If you see tiny bits of cottony fluff floating around your yard on a warm fall afternoon, that isn’t snow; it’s most likely wooly aphids. While they generally do not overpopulate an area and become an infestation, these insect pests do damage leaves and leave a sticky residue on trees. Learn how to get rid of wooly aphids with selective pruning, repellent sprays, and beneficial insects.
While a single aphid here or there is not harmful to your trees and gardens, an aphid colony is destructive to new plant growth. They use their tiny mouthparts to pierce leaves and plants while sucking sap.
Small numbers are easy to remove by hand, but large apple aphid populations in your yard or apple orchard require different elimination techniques.
Eliminating and Controlling Woolly Aphids
There are many ways to prevent an aphid attack and eliminate an aphid infestation without calling in pest control, using systemic insecticides, or using formulations of malathion.
Applying neem oil, natural insecticidal soap, and horticultural oil is not always possible. We’ll show you how to eliminate these garden pests using a few tools and ingredients you already have in your home.
Do Woolly Aphids Bite and are They Harmful?
What do wooly aphids look like, and what do they eat? Are they harmful, and what can I use to get rid of them? If you are unfamiliar with woolly aphids, you probably have many questions when it comes to natural aphid control.
Wooly Aphids Life Cycle and Habits
Do wooly aphids bite? These garden pests do not sting or bite and are not harmful to humans. However, aphids feed on plant growth and bark, and occasionally fruit trees, such as apple trees. They produce a sticky honeydew substance while feeding, which promotes sooty mold growth on leaves.
They are also responsible for the spread of perennial canker. These insects produce a white, waxy covering while sucking plant sap.
This covering resembles wool or cotton, giving the insects a fluffy appearance. The winged adults lay egg masses that start a new life cycle of immature, wingless nymphs.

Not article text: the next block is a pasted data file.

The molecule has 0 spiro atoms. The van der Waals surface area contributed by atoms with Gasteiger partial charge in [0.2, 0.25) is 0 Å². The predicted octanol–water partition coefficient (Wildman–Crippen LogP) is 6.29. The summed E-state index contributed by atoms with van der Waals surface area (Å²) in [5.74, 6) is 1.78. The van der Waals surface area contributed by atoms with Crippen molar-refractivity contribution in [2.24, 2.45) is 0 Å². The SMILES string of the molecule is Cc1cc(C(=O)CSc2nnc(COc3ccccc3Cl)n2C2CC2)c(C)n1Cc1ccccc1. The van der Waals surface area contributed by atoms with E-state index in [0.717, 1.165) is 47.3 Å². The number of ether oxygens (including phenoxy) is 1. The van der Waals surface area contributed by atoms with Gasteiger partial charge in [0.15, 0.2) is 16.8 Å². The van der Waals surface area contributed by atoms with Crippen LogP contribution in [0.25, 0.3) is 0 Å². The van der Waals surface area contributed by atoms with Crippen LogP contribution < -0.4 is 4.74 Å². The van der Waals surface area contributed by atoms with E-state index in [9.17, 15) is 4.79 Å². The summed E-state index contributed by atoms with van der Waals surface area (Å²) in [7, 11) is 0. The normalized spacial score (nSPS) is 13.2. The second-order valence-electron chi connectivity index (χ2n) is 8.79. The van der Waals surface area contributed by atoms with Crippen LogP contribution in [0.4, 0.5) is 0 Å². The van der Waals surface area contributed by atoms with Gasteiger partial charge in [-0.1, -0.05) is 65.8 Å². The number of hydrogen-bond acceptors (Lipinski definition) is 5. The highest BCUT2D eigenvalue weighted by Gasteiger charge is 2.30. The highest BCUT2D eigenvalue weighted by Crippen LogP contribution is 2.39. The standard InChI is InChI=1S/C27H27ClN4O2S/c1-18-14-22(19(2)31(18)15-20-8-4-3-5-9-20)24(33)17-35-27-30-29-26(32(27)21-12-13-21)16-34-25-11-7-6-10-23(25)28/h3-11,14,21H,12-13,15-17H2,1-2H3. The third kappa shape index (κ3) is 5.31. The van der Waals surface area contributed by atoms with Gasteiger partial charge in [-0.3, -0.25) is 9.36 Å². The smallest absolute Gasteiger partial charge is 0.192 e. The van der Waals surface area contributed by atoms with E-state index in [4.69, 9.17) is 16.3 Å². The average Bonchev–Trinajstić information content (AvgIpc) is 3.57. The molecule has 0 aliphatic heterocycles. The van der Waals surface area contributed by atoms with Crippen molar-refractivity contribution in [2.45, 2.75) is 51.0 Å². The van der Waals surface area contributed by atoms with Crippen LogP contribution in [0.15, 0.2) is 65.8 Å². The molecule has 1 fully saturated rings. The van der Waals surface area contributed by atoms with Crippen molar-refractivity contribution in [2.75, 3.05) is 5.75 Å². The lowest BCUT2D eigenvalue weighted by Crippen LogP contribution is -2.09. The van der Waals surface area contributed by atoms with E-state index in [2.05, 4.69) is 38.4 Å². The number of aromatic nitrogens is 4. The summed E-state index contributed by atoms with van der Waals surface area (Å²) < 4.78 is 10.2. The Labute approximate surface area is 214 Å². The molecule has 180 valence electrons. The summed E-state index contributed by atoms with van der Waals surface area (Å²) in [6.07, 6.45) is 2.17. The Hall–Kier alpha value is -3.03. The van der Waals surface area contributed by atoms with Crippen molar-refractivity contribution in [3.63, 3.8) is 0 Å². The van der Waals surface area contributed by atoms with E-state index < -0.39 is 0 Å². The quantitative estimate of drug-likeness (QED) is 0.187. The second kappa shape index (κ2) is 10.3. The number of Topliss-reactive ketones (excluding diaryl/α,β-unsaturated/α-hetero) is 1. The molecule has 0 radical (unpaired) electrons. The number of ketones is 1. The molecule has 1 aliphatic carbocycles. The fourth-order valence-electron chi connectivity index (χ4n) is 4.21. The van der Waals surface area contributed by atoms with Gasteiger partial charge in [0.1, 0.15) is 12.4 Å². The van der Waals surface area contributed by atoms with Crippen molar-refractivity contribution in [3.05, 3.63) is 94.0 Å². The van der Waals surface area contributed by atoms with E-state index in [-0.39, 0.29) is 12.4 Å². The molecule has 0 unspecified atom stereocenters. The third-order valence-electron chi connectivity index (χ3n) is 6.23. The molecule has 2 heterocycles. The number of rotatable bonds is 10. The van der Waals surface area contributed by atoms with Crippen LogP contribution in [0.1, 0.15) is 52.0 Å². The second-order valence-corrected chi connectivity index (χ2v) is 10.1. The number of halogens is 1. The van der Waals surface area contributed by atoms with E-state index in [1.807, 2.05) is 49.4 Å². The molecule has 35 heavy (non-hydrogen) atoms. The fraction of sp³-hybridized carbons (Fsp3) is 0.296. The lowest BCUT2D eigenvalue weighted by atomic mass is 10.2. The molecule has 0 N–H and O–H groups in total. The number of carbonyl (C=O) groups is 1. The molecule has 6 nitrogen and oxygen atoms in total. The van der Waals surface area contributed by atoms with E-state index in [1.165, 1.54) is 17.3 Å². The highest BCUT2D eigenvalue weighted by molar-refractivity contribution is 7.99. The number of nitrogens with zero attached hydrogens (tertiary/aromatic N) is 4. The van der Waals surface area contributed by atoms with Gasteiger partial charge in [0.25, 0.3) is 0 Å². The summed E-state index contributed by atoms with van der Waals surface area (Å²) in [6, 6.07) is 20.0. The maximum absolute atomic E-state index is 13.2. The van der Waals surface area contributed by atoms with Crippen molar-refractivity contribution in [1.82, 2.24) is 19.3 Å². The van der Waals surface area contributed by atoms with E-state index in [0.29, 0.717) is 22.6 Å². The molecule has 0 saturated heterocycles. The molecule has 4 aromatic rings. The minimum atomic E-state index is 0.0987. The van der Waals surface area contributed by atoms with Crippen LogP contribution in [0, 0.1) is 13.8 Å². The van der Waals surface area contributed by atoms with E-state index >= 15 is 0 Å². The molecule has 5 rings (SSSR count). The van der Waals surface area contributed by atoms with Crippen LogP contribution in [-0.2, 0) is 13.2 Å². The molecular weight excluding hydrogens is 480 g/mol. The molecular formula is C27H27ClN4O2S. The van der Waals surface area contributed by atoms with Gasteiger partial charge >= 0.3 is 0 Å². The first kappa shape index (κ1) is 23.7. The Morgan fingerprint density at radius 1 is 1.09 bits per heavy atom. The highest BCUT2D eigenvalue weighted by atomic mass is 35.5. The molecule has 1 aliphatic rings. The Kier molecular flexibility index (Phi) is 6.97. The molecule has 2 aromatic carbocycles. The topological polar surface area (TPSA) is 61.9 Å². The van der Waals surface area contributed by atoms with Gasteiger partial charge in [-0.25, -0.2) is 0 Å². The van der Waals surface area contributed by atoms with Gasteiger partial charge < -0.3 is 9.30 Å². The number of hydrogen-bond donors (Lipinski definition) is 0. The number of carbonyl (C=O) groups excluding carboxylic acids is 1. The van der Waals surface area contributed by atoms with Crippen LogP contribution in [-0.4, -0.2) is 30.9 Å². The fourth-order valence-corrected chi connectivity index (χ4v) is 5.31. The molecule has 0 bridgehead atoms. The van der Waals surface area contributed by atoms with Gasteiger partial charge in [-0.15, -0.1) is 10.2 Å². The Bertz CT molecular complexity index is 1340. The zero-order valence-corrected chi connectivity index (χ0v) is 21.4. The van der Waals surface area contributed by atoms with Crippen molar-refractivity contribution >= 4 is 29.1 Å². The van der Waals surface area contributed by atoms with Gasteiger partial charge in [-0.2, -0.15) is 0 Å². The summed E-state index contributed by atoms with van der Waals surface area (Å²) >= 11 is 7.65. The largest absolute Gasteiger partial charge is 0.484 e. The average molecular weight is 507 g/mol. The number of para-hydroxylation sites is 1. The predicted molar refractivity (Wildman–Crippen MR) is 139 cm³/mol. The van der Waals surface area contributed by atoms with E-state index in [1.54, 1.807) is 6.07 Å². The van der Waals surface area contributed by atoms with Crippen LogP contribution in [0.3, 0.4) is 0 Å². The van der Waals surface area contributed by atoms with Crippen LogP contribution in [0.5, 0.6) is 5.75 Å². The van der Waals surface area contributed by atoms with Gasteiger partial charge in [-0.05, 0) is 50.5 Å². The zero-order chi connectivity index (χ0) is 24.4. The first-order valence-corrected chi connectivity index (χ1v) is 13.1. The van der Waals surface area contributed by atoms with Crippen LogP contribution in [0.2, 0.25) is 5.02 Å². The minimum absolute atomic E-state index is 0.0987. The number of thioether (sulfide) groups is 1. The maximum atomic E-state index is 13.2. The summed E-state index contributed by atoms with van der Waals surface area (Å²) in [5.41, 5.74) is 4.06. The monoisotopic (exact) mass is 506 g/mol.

How to Kill Woolly Aphids with a Homemade Insecticide
Soap is a natural bug killer for plants since the solution kills insects without killing the plants. Here is how to kill woolly aphids using a little bit of dish soap and water. Add a few other ingredients to this woolly aphids treatment to make the solution stronger if you have a bad infestation.
Fill a spray bottle with water and some squirts of dish soap. To make the solution more effective, add a pinch of cayenne pepper or a few drops of peppermint essential oil.
Shake the bottle gently to mix well, and label it for future use. To kill aphids, spray the soapy water liberally anywhere on your plants where you notice activity.
This insecticide kills beneficial insects such as pollinators as well, so use caution while spraying. The surfactants in the soap solution cause the aphids to dry out without harming the plants. This solution also works for eliminating mealybugs.
How to Get Rid of Woolly Aphids with Control Methods
Sometimes, using commercial insect sprays, spider mite repellent, or other forms of insecticide causes harm to the plants while performing woolly aphid control. Fortunately, there are different ways of preventing an aphid infestation.
Check the leaves of your trees and plants for aphid presence. Wipe away as many insects as possible with gloved hands. Use a garden hose regularly to spray the aphids away from the plants.
If the stems and leaves become damaged with large amounts of aphids, prune those sections away and discard them properly. Use a dormant horticultural oil to eliminate overwintering woolly aphid eggs on fruit and shade trees.
If you are unsure which type of repellent spray is safe for your garden, consider using natural predators to eliminate aphids. Introducing certain beneficial insects to the infected area eliminates the aphid problem with little effort on your part.
Ladybugs, green lacewings, and parasitic wasps help reduce an aphid population, and the eggs of these insects are available at many garden centers. Seeing a few tiny bits of flying cotton, or woolly aphids, in your yard is not cause for concern.
However, discovering an aphid infestation in your fruit trees or garden requires attention to prevent yellowing of leaves and future plant destruction. Luckily, it’s easy to remove a small aphid problem by introducing natural enemies and using a DIY insecticide spray.
We hope that we helped teach you how to get rid of woolly aphids from around your yard and garden, and we’d love it if you’d share our aphid removal tips with your family on Facebook and Pinterest.